JOHN TUTTLE: Absolutely. As I mentioned earlier, we’ve had the good fortune to host over 100 sitting presidents and prime ministers. We’re going to continue to do so because our companies aspire to be multinational companies, and having access to key policymakers is going to help them advance their corporate strategies.
For global policymakers, providing access to people who are interested in investing in their countries and creating jobs is beneficial to both them and their constituents.
And while we will champion the continued strength and success of our US capital markets, we’re also supportive of developing capital markets around the world and helping other countries build out their infrastructure. We want to be a resource to global markets, allowing them to learn from our 230 years of experience and to apply our best practices to their jurisdictions.
CURATIA: Just two days after the Institute’s launch, the NYSE announced a broad collaboration with the Singapore Exchange. How does this relate to the Institute’s activities?
JOHN TUTTLE: Deepening our relationships in the international marketplace is something the Institute will be focused on. We’ve had a strong relationship with SGX over the years, and the memorandum of understanding we recently signed further strengthened our ties. The memorandum lays out a roadmap for how we can collaborate across markets.
CURATIA: You worked both at the State Department and in the White House prior to joining the exchange. Is this new NYSE Institute role something of a return to your roots?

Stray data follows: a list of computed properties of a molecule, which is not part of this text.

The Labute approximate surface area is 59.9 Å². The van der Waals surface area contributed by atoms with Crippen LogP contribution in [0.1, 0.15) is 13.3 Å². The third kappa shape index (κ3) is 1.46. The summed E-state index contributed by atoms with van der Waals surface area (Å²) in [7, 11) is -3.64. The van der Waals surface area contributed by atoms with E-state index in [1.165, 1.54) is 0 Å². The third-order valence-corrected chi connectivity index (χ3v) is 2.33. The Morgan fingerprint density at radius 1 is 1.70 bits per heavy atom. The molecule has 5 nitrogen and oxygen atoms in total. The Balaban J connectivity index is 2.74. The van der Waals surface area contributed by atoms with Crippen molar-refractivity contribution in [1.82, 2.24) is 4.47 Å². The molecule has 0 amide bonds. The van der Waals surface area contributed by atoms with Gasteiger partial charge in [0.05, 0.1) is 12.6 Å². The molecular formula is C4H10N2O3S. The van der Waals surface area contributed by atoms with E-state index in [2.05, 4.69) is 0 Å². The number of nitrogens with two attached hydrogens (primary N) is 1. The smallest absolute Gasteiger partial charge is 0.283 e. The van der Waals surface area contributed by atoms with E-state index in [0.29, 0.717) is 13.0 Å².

JOHN TUTTLE: After a few years in Washington, I joined the NYSE 15 years ago to manage global affairs and government relations. So, for me this is a full-circle moment where I’m seeing a lot of the groundwork that we laid all those years ago come to fruition with the Institute’s launch.
We have a lot of talented people here at the NYSE and I can tell you there has been no shortage of inbounds from people who want to contribute — not only because they think it’s interesting, but because they understand the importance of what we’re doing.
CURATIA: The Institute’s mandate also includes thought leadership. Will you be holding Institute-specific events at the exchange? If so, what might they look like?
JOHN TUTTLE: We’re looking forward to hosting many Institute programs at the exchange.
If we think about some of the things we’ve done in the past, the late Japanese Prime Minister Shinzo Abe launched his economic policy, Abenomics, globally from the New York Stock Exchange. Four years later, he gave an update on the policy from the NYSE. This is a great example of the kinds of programming we plan to host.
We’ll also continue to be the place where leaders from business and government convene to share ideas, create opportunities, and deliver results.
CURATIA: Finally, anything further you can share about the Institute and its plans today, recognizing that this is a new initiative and planning is still in the early stages.
JOHN TUTTLE: Feedback has been overwhelmingly positive.
We’re excited about the future of the Institute and are very focused on the two items that catalyzed our launch: one, making sure that we’re a voice on the importance of public companies and public markets and two, driving inclusive economic growth. As new initiatives or opportunities arise, we’ll weave them into our strategy, but those issues are our main focus going forward.